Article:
Like the zombie that just can’t be killed, USDA continues to hold onto the harvest box idea, despite the fact that neither the House nor the Senate Agriculture Committee intend to carry it forward in the farm bill. According to an article in the Colorado Springs Gazette, USDA officials are talking with the food waste e-commerce firm FoodMaven about piloting a harvest box type project in the private sector for future adoption by USDA.
Despite FoodMaven's good intentions, this idea is a nightmare of the anti-hunger community's own making, a logical extension of 40 years of food charity. If it's acceptable to hand out $5 billion of surplus food to poor people at food banks, many of whom are undoubtedly SNAP recipients, it should be equally acceptable to distribute few billion dollars more of excess food through SNAP. "Surely, we shouldn’t waste perfectly good food on surplus people through SNAP, even if all they seem to buy is kool aid, Kraft mac ‘n cheese, birthday cakes, and crab legs." Or so goes the racist and classist thought patterns of this crop of USDA leaders.
Food banks have established a model that the Trump administration wants to replicate to make federal nutrition programs as inexpensive, undignified, and unappealing as possible. As an added bonus, the Administration surely wouldn’t mind eliminating the incentives for the food industry to lobby for the SNAP program. It’s strategically brilliant mean-spirited Calvinism (is there any other kind?), with the twofer of dishing up red meat for Trump’s base. The Tyson CAFO chickens have indeed come home to roost.
Will anyone in the anti-hunger community, much less Feeding America acknowledge that the harvest box idea is a product of their own making, of their own success the past 35 years in developing a dehumanizing but ruthlessly efficient system?
So what’s the alternative to the harvest box? Circle the wagons and do no harm? We've been doing that, off and on, for the past 25 years or so. Is that really the best we can do as a movement? The anti-hunger establishment has virtually no vision for SNAP beyond maintaining the status quo and ultimately increasing benefits. It's always a matter of dollars, not of program structure, for these Beltway groups. They ignore the potential for SNAP to be something other than what long time food security activist Hank Herrera calls, a “pass-through intermediary to subsidize the food manufacturers, [resulting in] poor people suffer[ing] and [dying] from the toxic foods the manufacturers provide.” They have lacked the creativity to envision how SNAP might be more effective at creating a more equitable, healthy, and ecologically sustainable society through redirecting its funding away from Walmart, Pepsi, and other such industry behemoths.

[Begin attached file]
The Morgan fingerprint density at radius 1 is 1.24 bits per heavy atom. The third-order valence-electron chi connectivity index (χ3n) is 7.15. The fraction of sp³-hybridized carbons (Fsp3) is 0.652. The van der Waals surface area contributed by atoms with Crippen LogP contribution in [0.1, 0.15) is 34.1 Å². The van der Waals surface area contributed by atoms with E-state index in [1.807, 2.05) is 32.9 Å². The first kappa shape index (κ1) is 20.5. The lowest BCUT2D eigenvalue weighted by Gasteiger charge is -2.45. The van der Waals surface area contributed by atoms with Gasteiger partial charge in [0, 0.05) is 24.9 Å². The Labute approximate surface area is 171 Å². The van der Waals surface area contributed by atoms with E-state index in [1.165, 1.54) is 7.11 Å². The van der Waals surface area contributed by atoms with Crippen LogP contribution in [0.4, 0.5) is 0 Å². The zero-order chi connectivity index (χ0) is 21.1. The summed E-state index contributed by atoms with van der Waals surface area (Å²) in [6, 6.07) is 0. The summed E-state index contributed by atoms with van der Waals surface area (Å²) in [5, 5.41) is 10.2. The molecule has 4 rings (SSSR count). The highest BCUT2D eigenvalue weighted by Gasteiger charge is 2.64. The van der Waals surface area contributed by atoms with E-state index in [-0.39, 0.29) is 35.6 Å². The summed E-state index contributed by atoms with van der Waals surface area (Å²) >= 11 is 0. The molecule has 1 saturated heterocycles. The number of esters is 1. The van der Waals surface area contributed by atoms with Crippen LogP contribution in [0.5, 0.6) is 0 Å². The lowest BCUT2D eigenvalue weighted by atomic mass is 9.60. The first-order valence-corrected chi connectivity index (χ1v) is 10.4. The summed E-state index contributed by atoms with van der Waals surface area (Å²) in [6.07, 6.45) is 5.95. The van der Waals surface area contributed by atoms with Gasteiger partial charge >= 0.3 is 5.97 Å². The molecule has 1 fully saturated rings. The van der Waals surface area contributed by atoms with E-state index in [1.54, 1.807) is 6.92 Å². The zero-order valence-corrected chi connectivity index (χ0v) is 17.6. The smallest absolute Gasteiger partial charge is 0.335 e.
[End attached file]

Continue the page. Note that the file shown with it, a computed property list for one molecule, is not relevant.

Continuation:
Could in an alternate universe – or the next administration- the harvest box be done in a progressive way? Is there a way to remake the SNAP program so that it is not just a big-time subsidy for Big Food and Big Ag? Can that $60 billion of purchasing power be used to create alternative food systems that do better at reducing poverty, creating jobs, and paying taxes than the current system?
Here’s one idea, whose kinks admittedly are far from worked out.
Let’s offer SNAP recipients the opportunity to purchase a discounted CSA share through a centralized e-commerce platform. Local foods would go into it: fruit, veggies, nuts, eggs, and other healthy products. Individuals could opt into this program; noone would be forced to choose it. However, the price would be at a 50% or more discount, with Medicaid funds subsidizing the program, given its potential impact on reducing health care costs. This program would not be intended to cut the costs of SNAP, but instead would have longer-term beneficial impacts on the vitality of local economies and the health of participants. Starting modestly, this program could get up to one million boxes per year, about twice the amount of the number of households that receive CSA shares currently.
This effort would build off the successes of the FINI (Food Insecurity and Nutrition Incentives) and Fruit and Veggie Prescription programs, centralizing their coordination at the state level, while continuing to utilize community infrastructure for drop offs and outreach, such as schools, child care centers, food pantries, and community centers. Extension agents and state departments of agriculture would be responsible for gaining the participation of local farmers, and helping to build the farmer base needed to implement this program. SNAP-Ed funds would be used to support interactive and innovative nutrition education.
This program would be paired with programs to build the supply of local food through funding beginning farmers efforts, and forgiving college loans to young farmers willing to work in the public interest. Funds would be dedicated to rebuilding regional food system infrastructure, such as packinghouses, food hubs, and delivery through value added and local food promotion grants.
Surely there would be so many more details to be worked out. Maybe FoodMaven can utilize its cutting edge technology to help figure out how to make this idea a reality.
It’s one small idea for how to transform SNAP to be a greater force for nutrition, job creation, ecological sustainability, and food democracy. It would take a redirection of public policy, joining up agriculture and nutrition programs in support of systems change. As impractical and inchoate as it might seem, it is a starting point for dialogue about how to better utilize these $60 billion of purchasing power as a force for good.